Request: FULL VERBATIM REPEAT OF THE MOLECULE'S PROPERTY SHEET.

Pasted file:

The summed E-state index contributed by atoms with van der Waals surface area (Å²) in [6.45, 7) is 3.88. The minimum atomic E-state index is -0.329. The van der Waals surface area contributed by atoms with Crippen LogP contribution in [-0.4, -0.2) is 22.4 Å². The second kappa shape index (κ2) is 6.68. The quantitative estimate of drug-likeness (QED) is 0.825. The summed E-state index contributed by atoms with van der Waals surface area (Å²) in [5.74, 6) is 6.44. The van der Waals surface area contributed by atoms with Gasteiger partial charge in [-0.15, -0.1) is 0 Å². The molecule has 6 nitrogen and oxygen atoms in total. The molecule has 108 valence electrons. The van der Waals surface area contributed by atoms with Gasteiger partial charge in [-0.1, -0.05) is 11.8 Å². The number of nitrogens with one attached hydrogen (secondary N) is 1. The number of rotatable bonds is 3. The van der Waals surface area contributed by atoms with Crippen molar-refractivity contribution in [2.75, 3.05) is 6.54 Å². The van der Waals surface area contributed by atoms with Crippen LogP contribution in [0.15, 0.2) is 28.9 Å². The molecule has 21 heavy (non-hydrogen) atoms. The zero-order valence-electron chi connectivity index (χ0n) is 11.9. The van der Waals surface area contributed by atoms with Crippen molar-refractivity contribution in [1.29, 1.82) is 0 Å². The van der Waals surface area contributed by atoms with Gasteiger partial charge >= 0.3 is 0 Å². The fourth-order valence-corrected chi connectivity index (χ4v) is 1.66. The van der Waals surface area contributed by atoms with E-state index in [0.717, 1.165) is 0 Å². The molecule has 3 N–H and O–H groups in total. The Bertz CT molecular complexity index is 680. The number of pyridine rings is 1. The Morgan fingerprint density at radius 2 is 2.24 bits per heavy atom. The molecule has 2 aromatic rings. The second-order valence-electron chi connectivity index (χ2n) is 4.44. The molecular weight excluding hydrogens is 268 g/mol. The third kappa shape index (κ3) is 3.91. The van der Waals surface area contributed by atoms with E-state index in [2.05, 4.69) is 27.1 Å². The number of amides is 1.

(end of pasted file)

The summed E-state index contributed by atoms with van der Waals surface area (Å²) in [6.45, 7) is 3.88. The minimum atomic E-state index is -0.329. The van der Waals surface area contributed by atoms with Crippen LogP contribution in [-0.4, -0.2) is 22.4 Å². The second kappa shape index (κ2) is 6.68. The quantitative estimate of drug-likeness (QED) is 0.825. The summed E-state index contributed by atoms with van der Waals surface area (Å²) in [5.74, 6) is 6.44. The van der Waals surface area contributed by atoms with Gasteiger partial charge in [-0.15, -0.1) is 0 Å². The molecule has 6 nitrogen and oxygen atoms in total. The molecule has 108 valence electrons. The van der Waals surface area contributed by atoms with Gasteiger partial charge in [-0.1, -0.05) is 11.8 Å². The number of nitrogens with one attached hydrogen (secondary N) is 1. The number of rotatable bonds is 3. The van der Waals surface area contributed by atoms with Crippen molar-refractivity contribution in [2.75, 3.05) is 6.54 Å². The van der Waals surface area contributed by atoms with Crippen LogP contribution in [0.15, 0.2) is 28.9 Å². The molecule has 21 heavy (non-hydrogen) atoms. The zero-order valence-electron chi connectivity index (χ0n) is 11.9. The van der Waals surface area contributed by atoms with Crippen molar-refractivity contribution in [1.29, 1.82) is 0 Å². The van der Waals surface area contributed by atoms with Gasteiger partial charge >= 0.3 is 0 Å². The fourth-order valence-corrected chi connectivity index (χ4v) is 1.66. The van der Waals surface area contributed by atoms with E-state index in [0.717, 1.165) is 0 Å². The molecule has 3 N–H and O–H groups in total. The Bertz CT molecular complexity index is 680. The number of pyridine rings is 1. The Morgan fingerprint density at radius 2 is 2.24 bits per heavy atom. The molecule has 2 aromatic rings. The second-order valence-electron chi connectivity index (χ2n) is 4.44. The molecular weight excluding hydrogens is 268 g/mol. The third kappa shape index (κ3) is 3.91. The van der Waals surface area contributed by atoms with E-state index in [2.05, 4.69) is 27.1 Å². The number of amides is 1.